What went wrong? Many things, as the bulletin points out, but we’ll focus on the C2 link. Upon examination, the AAIB report states the circuit boards “were populated with ‘hobbyist’ components with exposed wiring, large amounts of solder and lumps of adhesive.” There was a secondary kill-switch radio – which also failed. “The kill switch used electronics prototyping board with a number of jumper wires instead of a printed circuit. Failure of any of these wires would render the kill switch inoperative.” The radio transmitter could be configured to operate on different frequencies and at different power levels. Due to pre-flight errors, the power output switch was set to the lowest setting (10mW) when the operators thought it was operating at a higher output, and they had selected a frequency that was not approved by Ofcom (the UK’s frequency management organization) for airborne applications. An article in The Register on the report states:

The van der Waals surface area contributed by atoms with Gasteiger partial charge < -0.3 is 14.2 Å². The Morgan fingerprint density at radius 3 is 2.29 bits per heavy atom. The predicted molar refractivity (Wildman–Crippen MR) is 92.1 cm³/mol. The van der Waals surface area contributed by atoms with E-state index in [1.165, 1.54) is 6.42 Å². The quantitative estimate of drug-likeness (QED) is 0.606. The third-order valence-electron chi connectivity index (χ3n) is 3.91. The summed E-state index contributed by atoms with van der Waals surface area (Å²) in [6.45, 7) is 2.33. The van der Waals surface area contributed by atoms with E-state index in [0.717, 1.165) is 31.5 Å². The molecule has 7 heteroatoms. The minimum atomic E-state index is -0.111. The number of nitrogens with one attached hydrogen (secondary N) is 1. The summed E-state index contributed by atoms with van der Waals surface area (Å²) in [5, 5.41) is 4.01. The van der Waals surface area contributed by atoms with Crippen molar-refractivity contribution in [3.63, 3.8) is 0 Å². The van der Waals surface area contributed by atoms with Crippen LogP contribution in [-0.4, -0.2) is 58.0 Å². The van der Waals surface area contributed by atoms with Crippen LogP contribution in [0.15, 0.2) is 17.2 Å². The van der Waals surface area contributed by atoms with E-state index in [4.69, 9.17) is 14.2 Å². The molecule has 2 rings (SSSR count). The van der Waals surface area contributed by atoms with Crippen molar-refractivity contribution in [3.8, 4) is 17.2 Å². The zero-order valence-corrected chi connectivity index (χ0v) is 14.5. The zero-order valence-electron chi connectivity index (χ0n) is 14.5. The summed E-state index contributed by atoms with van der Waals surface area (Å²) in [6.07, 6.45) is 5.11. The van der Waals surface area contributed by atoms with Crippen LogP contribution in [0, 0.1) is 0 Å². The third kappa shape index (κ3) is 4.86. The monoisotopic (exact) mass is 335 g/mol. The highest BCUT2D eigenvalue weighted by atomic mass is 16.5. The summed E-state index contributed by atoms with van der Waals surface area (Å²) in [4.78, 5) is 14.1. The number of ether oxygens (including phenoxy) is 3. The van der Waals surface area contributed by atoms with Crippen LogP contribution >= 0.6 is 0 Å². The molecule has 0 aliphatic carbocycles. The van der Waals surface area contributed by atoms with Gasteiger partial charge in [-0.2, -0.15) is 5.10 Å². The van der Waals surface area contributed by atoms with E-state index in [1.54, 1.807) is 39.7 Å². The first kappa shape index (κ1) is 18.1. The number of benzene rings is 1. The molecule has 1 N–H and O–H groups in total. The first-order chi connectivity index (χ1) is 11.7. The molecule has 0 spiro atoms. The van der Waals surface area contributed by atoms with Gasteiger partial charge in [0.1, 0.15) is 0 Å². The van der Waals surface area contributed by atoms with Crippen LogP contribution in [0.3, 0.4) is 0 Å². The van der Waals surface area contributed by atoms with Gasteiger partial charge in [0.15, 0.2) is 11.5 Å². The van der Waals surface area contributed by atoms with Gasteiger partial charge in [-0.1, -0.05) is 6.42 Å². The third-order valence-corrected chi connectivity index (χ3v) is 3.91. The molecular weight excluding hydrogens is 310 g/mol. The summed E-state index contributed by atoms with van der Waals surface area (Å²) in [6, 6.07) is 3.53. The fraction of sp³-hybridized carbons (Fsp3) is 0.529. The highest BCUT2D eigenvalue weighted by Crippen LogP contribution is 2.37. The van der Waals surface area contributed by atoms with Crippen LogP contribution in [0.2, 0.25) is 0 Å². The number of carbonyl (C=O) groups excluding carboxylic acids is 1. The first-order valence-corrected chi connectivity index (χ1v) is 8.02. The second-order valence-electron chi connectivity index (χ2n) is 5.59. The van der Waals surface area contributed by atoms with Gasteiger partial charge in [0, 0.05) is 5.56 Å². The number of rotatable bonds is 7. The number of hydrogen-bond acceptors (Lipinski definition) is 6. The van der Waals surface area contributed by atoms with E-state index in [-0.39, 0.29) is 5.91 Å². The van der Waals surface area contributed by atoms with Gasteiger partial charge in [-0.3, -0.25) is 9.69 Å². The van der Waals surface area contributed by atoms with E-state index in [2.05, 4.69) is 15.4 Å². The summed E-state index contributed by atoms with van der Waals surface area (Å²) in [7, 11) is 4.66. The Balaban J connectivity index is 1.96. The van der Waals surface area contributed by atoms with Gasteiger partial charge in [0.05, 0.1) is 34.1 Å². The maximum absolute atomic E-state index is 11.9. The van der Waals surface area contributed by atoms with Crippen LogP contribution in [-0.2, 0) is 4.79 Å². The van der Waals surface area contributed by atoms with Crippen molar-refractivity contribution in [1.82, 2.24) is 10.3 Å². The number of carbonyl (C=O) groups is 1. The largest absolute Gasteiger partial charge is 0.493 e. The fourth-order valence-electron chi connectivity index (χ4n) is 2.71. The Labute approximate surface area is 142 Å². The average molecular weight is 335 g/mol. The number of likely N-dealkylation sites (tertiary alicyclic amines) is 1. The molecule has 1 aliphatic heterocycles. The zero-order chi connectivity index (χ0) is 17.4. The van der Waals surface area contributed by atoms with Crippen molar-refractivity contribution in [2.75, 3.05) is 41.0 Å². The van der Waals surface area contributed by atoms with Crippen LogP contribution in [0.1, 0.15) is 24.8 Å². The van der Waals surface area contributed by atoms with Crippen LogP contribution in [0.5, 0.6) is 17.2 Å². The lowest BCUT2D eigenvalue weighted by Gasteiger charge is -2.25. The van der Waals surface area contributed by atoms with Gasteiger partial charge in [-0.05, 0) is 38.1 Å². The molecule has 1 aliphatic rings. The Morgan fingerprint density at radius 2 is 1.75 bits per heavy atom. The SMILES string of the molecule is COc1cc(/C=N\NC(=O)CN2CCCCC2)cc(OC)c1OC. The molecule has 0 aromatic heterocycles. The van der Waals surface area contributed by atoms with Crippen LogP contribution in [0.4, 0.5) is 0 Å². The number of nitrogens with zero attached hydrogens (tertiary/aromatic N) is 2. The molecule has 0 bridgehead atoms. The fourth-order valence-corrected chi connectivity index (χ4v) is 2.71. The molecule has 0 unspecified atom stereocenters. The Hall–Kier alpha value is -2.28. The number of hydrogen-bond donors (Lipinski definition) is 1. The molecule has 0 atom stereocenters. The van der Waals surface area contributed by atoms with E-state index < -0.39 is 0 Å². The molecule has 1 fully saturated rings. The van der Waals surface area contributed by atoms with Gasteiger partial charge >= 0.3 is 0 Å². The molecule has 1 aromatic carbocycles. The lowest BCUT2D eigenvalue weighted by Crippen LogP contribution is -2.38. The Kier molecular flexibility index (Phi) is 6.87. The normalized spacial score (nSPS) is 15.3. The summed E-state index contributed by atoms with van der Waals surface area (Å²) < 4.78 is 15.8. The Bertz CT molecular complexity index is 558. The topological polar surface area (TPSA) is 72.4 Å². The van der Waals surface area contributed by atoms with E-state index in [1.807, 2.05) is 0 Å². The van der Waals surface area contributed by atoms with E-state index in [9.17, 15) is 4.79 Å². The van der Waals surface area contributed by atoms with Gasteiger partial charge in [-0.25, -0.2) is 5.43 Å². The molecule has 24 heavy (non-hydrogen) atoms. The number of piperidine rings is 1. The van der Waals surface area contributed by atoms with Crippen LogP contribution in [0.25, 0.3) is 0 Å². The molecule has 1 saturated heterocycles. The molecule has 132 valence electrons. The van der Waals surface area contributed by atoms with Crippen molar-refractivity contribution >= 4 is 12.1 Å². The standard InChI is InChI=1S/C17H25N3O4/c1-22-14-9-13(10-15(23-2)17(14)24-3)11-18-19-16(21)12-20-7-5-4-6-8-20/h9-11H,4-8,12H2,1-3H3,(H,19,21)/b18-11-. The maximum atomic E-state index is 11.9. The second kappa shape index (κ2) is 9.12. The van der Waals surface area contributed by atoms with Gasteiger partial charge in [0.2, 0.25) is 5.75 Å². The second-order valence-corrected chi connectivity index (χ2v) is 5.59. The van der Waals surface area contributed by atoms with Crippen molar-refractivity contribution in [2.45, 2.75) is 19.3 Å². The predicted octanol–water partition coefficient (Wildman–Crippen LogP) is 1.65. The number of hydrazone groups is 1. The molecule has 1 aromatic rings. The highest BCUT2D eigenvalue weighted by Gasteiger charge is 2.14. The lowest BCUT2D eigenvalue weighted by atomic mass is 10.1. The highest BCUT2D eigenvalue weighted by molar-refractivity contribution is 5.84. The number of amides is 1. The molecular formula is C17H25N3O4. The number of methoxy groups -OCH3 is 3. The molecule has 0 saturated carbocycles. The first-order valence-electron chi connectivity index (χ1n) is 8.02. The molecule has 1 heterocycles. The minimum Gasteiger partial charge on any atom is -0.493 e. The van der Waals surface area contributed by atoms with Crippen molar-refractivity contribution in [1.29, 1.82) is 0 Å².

“Astonishingly, the drone’s safety critical command-and-control radio system was operating on the 915MHz band – just 0.1MHz above the 902.5-914.9MHz band licensed (PDF) by the O2 mobile network. While 915.0MHz and upwards is unlicensed spectrum reserved for “non-specific short-range devices”, per Ofcom’s frequency search page, running safety critical data comms on unlicensed spectrum and right next to a mobile phone operator’s uplink band was an extremely poor design choice.”
For emphasis, the AAIB report also adds “Unauthorized use of radio equipment is illegal in the UK and can lead to fines, a prison sentence, forfeiture of the equipment used in the offense and/or a criminal record.” This is no joke, and clearly a radio isn’t always a radio.
A better solution – MicroLink